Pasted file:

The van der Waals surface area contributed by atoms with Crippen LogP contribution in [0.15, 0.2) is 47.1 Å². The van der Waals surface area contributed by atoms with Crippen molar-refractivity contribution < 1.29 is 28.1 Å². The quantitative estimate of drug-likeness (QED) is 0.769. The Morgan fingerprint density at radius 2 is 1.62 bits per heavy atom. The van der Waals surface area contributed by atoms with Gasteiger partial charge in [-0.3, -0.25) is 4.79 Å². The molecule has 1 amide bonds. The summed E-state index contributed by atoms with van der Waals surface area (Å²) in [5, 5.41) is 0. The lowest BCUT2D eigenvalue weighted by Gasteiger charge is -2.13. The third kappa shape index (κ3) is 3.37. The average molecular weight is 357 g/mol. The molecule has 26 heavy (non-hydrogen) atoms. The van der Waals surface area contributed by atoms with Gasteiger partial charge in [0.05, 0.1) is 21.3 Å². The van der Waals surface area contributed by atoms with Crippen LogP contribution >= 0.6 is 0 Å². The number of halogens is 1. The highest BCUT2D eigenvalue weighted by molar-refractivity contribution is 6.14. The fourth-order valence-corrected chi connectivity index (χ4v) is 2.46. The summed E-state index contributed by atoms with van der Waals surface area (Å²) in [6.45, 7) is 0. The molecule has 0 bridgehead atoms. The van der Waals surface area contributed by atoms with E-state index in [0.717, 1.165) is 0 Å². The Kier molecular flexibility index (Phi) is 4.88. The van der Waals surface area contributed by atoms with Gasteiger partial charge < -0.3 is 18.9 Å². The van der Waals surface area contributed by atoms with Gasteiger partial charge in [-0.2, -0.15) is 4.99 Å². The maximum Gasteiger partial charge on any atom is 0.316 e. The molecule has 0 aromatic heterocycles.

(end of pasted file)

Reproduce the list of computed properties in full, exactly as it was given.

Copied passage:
The van der Waals surface area contributed by atoms with Crippen LogP contribution in [0.15, 0.2) is 47.1 Å². The van der Waals surface area contributed by atoms with Crippen molar-refractivity contribution < 1.29 is 28.1 Å². The quantitative estimate of drug-likeness (QED) is 0.769. The Morgan fingerprint density at radius 2 is 1.62 bits per heavy atom. The van der Waals surface area contributed by atoms with Gasteiger partial charge in [-0.3, -0.25) is 4.79 Å². The molecule has 1 amide bonds. The summed E-state index contributed by atoms with van der Waals surface area (Å²) in [5, 5.41) is 0. The lowest BCUT2D eigenvalue weighted by Gasteiger charge is -2.13. The third kappa shape index (κ3) is 3.37. The average molecular weight is 357 g/mol. The molecule has 26 heavy (non-hydrogen) atoms. The van der Waals surface area contributed by atoms with Gasteiger partial charge in [0.05, 0.1) is 21.3 Å². The van der Waals surface area contributed by atoms with Crippen LogP contribution >= 0.6 is 0 Å². The number of halogens is 1. The highest BCUT2D eigenvalue weighted by molar-refractivity contribution is 6.14. The fourth-order valence-corrected chi connectivity index (χ4v) is 2.46. The summed E-state index contributed by atoms with van der Waals surface area (Å²) in [6.45, 7) is 0. The molecule has 0 bridgehead atoms. The van der Waals surface area contributed by atoms with E-state index in [0.717, 1.165) is 0 Å². The Kier molecular flexibility index (Phi) is 4.88. The van der Waals surface area contributed by atoms with Gasteiger partial charge < -0.3 is 18.9 Å². The van der Waals surface area contributed by atoms with Gasteiger partial charge in [-0.2, -0.15) is 4.99 Å². The maximum Gasteiger partial charge on any atom is 0.316 e. The molecule has 0 aromatic heterocycles.